Charlie Bronson (writer, producer, and co-director Dax Shepard) is living a nice, normal life with his nice, normal girlfriend Annie (Kristen Bell) after a sordid past which landed him in the Witness Protection Program. This new happy existence is threatened when Annie is offered a dream job 500 miles away in Los Angeles, the location of Charlie’s said sordid past.
Charlie decides to risk everything and drive Annie to the interview. Of course, things do not go as planned as Randy, the klutzy federal agent assigned to protect Charlie (Tom Arnold), Annie’s jealous ex-boyfriend Gil (Michael Rosenbaum), and a psychopath from Charlie’s past (an unrecognizable Bradley Cooper) are soon hot on the couple’s trail.
“Seriously man, what is up with your hair?”
I have to raise a glass to Dax Shepard for getting this movie made, convincing his friends to star in it for virtually no money, and doing all his own stunt driving (of his own personal cars, no less). It was an ambitious pet project that probably wouldn’t have gotten made otherwise and you have to respect Shepard for bringing his vision to fruition.
Shepard’s chemistry with real-life fiancée Kristen Bell is fun to watch. Unlike several other attempts of off-screen couples co-starring onscreen (Gigli anyone?), they complement each other and the pairing works.
If you search “annoyingly adorable” in Google images, this photo is the first result.
The supporting cast is game and it’s one of those movies that you can tell everyone had a good time making, which shouldn’t be a surprise since they’re all friends. There are a couple great unexpected cameos at the end which I suspect were specifically written for the actors involved.
Fans of cars and chase scenes will not be disappointed as there are many, many action scenes of cars screeching, tailing, and doing doughnuts. So fear not, lady that sued Drive ! Shepard is a self-proclaimed car fanatic and it’s very evident in this film.
Lots of car porn
Finally, it’s a different feeling movie. That’s a little vague but if you see it, you’ll know what I mean. From the way it looks, to the music, to the dialogue, it’s very stylized. I can best describe it as Tarantino-lite. It doesn’t always work, but it’s an attempt at something different (or at least, something different that someone else has already done).
Before the film, I was excited because I purchased one of those half-off deals for a new restaurant in the same town as the theater. The plan was to have dinner there and then check out the movie. When we arrived at the restaurant it was closed (guess it’s more of a lunch place) so we settled on the local Ruby Tuesday’s instead and got chips and guacamole. They were fine, but I was really looking forward to trying out that new restaurant.
Please, come back! I have a point here.
Similarly, I was really looking forward to Hit and Run as I’m a fan of nearly everyone involved and it looked like an entertaining cat and mouse thrill ride (I am one of the few that enjoyed The Chase). But the film was a lot like that guacamole. Okay I guess, but not what I was hoping for and an overall disappointment.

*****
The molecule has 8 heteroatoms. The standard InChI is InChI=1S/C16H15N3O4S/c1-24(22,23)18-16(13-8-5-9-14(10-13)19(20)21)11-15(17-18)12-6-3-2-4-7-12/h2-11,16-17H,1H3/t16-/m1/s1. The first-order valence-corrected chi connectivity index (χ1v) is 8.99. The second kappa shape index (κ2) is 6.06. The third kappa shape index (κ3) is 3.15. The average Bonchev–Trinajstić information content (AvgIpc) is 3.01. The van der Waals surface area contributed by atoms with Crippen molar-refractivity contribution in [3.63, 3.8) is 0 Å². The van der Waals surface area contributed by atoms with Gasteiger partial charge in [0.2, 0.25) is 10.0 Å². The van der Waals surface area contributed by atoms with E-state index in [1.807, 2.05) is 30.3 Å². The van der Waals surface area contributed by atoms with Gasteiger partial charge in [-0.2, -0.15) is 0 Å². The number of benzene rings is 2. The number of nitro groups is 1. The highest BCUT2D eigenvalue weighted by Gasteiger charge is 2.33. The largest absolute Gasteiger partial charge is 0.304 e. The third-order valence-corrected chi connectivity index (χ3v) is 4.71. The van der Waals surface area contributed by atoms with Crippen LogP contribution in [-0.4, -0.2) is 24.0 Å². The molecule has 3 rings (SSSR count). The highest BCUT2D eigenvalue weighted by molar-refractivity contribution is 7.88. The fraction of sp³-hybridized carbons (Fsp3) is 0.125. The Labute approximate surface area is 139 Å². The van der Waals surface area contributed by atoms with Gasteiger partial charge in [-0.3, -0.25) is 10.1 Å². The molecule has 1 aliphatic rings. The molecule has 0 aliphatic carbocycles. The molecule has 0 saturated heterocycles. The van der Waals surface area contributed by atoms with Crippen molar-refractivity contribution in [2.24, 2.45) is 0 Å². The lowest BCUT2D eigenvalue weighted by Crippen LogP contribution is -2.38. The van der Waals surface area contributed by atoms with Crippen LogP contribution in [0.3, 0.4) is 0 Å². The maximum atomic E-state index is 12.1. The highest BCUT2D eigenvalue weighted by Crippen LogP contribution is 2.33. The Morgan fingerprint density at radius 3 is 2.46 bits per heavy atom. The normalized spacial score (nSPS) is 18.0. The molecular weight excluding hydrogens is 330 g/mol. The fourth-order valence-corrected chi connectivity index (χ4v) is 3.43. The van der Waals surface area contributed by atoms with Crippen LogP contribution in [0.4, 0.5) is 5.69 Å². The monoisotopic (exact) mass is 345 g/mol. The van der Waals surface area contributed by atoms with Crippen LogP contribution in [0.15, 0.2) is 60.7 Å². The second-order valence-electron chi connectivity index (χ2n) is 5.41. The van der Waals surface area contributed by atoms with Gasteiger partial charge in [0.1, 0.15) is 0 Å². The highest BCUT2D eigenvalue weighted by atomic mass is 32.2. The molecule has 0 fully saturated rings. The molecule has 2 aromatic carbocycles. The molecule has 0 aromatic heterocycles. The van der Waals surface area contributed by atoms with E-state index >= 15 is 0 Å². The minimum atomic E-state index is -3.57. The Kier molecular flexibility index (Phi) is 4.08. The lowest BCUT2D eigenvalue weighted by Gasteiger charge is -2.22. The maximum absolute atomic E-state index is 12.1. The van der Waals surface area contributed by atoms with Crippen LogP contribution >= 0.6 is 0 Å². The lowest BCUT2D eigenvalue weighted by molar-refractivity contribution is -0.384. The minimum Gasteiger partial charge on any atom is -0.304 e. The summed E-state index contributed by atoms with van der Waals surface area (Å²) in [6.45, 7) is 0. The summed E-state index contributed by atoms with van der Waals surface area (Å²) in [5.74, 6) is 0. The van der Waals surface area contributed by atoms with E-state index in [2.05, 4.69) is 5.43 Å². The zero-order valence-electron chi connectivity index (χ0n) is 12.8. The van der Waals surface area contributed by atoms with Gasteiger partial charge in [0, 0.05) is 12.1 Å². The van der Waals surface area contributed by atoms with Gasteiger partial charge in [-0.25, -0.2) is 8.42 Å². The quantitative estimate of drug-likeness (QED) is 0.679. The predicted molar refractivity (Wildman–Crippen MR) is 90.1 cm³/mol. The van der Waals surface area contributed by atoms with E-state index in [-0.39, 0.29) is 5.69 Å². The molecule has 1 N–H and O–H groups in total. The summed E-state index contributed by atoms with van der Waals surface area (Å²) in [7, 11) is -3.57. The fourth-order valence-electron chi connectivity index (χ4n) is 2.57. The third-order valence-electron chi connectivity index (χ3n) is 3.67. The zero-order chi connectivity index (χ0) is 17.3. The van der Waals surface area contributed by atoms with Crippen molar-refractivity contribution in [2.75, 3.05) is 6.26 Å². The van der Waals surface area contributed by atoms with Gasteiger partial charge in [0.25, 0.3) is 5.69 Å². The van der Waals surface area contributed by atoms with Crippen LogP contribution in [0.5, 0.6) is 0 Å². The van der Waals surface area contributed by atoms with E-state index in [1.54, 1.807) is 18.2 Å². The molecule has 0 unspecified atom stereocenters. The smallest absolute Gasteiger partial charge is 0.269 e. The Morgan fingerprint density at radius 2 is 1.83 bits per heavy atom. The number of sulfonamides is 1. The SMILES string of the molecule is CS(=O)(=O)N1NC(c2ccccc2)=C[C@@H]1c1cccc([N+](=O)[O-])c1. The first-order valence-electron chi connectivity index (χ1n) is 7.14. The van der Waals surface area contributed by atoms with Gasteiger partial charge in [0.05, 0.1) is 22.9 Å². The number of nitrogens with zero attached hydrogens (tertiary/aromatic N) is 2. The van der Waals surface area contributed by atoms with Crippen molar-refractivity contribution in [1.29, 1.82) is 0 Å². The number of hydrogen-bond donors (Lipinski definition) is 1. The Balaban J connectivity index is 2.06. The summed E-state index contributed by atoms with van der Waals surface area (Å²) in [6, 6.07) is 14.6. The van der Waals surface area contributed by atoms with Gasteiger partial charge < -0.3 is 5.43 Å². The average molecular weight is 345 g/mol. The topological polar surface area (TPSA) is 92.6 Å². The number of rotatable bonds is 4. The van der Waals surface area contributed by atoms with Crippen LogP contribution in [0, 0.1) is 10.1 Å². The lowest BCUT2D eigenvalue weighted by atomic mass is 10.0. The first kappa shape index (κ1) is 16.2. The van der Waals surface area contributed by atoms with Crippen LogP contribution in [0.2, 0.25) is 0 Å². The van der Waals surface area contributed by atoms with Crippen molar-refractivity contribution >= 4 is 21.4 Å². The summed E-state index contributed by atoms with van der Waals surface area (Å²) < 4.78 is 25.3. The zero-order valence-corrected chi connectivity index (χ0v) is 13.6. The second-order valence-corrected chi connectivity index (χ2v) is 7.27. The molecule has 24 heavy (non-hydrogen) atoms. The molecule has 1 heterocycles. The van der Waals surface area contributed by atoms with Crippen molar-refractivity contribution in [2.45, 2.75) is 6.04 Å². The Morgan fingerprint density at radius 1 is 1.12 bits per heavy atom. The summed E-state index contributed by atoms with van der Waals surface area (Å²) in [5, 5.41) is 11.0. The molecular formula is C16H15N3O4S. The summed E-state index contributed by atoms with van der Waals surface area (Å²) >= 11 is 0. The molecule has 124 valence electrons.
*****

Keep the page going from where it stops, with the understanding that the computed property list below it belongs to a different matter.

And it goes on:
And it had kind of a funny taste.
It’s one of those movies that’s more fitting for straight-to-DVD than a wide theatrical release. You know, like when you’re looking through the new releases on Redbox and say “Hey, I didn’t know so-and-so made this movie.” So you rent it and while watching it realize why you’ve never heard of it.
Hit and Run’s main problem is that it never quite finds its footing and the tone changes from scene to scene. It goes from “Aw, look how sweet this couple is” to “Oh that silly Tom Arnold,” to “HOLY SHIT, THAT GUY JUST GOT HIS FACE BASHED IN!” There’s some humor, but most of it falls flat (more on that in a bit) and none of the characters seem believable. It’s really just all a set-up for the countless fancy car stunts. Speaking of those stunts, the shaky-camerawork and quick cuts combined with the loud, squealing cars were headache-inducing.
Without getting spoilery, there were many instances during Hit and Run that I kept wondering why things were happening because, how could the characters involved be so damn stupid?
I mean, if you were in the Witness Protection Program, would you take a 500 mile road trip in a flashy classic car that not only stands out but that has an expired registration in your real name? Why not just rent a car? Or fly for that matter?
Or ladies, would you get into a serious relationship with some random unemployed dude who kind of looks like the guy from Nickelback that you know is in the Witness Protection Program but that you don’t know the specific details about the circumstances? Or what the guy’s real name even is?
And how would the accident-prone bumbling idiot played by Tom Arnold even get a job as a federal agent in the first place?
The audience for this film needs a whole lot of suspension of disbelief as there are several such examples of general dumbassery going on here. Also, much of the plot is built on contrivance. Everyone just always seems to be right there when needed.
Hit and Run is described as an “action-comedy” and while there’s no doubt a ton of action, the comedy part of that title is reduced to lazy stereotypical jokes. Race, prison rape, homophobia, elderly group sex– it’s all there. None of it is new or clever. Or funny.
Old naked people are hilarious! Because they’re wrinkly and gross lol!
I really wanted to like this one, but it was a jumbled mess. I’m guessing its time in theaters is going to be a lot like an actual hit and run.
To your left! The clearance bin is to your left!
Take a Drink: whenever Randy does something incredibly klutzy that could result in someone’s death.
Take a Drink: every time a car does a doughnut.
Take a Drink: Car porn!
Take a Drink: whenever Kristin Chenoweth mentions Xanax.
Take a Shot: whenever you wish you had some. (it’s the next best thing)